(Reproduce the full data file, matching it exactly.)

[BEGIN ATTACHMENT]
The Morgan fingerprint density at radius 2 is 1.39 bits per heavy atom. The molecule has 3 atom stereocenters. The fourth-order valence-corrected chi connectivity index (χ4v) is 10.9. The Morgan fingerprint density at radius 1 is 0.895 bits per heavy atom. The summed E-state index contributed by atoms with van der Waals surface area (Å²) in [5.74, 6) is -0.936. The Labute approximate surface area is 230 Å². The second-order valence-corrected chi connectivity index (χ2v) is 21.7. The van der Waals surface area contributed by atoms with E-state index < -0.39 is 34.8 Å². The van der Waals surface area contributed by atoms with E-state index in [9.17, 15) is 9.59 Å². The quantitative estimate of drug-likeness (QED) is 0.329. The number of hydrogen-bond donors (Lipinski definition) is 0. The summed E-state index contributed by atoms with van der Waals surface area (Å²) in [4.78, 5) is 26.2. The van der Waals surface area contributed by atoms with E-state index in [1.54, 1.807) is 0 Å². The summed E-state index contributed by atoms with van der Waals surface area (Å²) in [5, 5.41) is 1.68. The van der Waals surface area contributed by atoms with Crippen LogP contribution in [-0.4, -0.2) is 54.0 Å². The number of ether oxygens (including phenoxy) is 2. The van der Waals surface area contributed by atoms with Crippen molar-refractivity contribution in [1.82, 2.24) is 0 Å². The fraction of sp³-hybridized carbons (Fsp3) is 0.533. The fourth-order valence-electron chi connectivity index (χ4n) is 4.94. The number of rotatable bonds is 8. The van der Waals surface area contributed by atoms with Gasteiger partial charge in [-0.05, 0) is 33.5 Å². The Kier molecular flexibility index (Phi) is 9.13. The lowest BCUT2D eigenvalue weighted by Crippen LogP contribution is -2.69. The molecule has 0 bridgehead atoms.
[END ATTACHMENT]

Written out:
The Morgan fingerprint density at radius 2 is 1.39 bits per heavy atom. The molecule has 3 atom stereocenters. The fourth-order valence-corrected chi connectivity index (χ4v) is 10.9. The Morgan fingerprint density at radius 1 is 0.895 bits per heavy atom. The summed E-state index contributed by atoms with van der Waals surface area (Å²) in [5.74, 6) is -0.936. The Labute approximate surface area is 230 Å². The second-order valence-corrected chi connectivity index (χ2v) is 21.7. The van der Waals surface area contributed by atoms with E-state index < -0.39 is 34.8 Å². The van der Waals surface area contributed by atoms with E-state index in [9.17, 15) is 9.59 Å². The quantitative estimate of drug-likeness (QED) is 0.329. The number of hydrogen-bond donors (Lipinski definition) is 0. The summed E-state index contributed by atoms with van der Waals surface area (Å²) in [4.78, 5) is 26.2. The van der Waals surface area contributed by atoms with E-state index in [1.54, 1.807) is 0 Å². The summed E-state index contributed by atoms with van der Waals surface area (Å²) in [5, 5.41) is 1.68. The van der Waals surface area contributed by atoms with Crippen LogP contribution in [-0.4, -0.2) is 54.0 Å². The number of ether oxygens (including phenoxy) is 2. The van der Waals surface area contributed by atoms with Crippen molar-refractivity contribution in [1.82, 2.24) is 0 Å². The fraction of sp³-hybridized carbons (Fsp3) is 0.533. The fourth-order valence-electron chi connectivity index (χ4n) is 4.94. The number of rotatable bonds is 8. The van der Waals surface area contributed by atoms with Gasteiger partial charge in [-0.05, 0) is 33.5 Å². The Kier molecular flexibility index (Phi) is 9.13. The lowest BCUT2D eigenvalue weighted by Crippen LogP contribution is -2.69. The molecule has 0 bridgehead atoms.